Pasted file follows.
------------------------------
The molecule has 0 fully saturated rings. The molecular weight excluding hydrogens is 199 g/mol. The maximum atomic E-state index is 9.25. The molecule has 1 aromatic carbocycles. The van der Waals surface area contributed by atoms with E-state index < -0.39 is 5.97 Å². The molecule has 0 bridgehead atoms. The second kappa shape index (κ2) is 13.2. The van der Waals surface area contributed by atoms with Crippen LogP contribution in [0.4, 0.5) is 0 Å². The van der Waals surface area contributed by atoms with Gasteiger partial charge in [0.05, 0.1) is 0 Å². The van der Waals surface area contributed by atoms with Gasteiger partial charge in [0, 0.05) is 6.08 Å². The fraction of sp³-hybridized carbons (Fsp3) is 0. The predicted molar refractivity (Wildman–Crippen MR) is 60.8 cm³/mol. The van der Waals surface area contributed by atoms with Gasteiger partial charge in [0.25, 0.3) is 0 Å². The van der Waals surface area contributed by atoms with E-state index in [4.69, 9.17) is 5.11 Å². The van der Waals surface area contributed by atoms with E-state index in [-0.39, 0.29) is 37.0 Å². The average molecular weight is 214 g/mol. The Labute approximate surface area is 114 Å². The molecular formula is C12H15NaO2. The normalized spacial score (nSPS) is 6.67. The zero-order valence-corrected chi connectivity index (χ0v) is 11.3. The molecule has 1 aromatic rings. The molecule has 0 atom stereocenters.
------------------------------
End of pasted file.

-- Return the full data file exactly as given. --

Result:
The molecule has 0 fully saturated rings. The molecular weight excluding hydrogens is 199 g/mol. The maximum atomic E-state index is 9.25. The molecule has 1 aromatic carbocycles. The van der Waals surface area contributed by atoms with E-state index < -0.39 is 5.97 Å². The molecule has 0 bridgehead atoms. The second kappa shape index (κ2) is 13.2. The van der Waals surface area contributed by atoms with Crippen LogP contribution in [0.4, 0.5) is 0 Å². The van der Waals surface area contributed by atoms with Gasteiger partial charge in [0.05, 0.1) is 0 Å². The van der Waals surface area contributed by atoms with Gasteiger partial charge in [0, 0.05) is 6.08 Å². The fraction of sp³-hybridized carbons (Fsp3) is 0. The predicted molar refractivity (Wildman–Crippen MR) is 60.8 cm³/mol. The van der Waals surface area contributed by atoms with Gasteiger partial charge in [0.25, 0.3) is 0 Å². The van der Waals surface area contributed by atoms with E-state index in [4.69, 9.17) is 5.11 Å². The van der Waals surface area contributed by atoms with E-state index in [-0.39, 0.29) is 37.0 Å². The average molecular weight is 214 g/mol. The Labute approximate surface area is 114 Å². The molecular formula is C12H15NaO2. The normalized spacial score (nSPS) is 6.67. The zero-order valence-corrected chi connectivity index (χ0v) is 11.3. The molecule has 1 aromatic rings. The molecule has 0 atom stereocenters.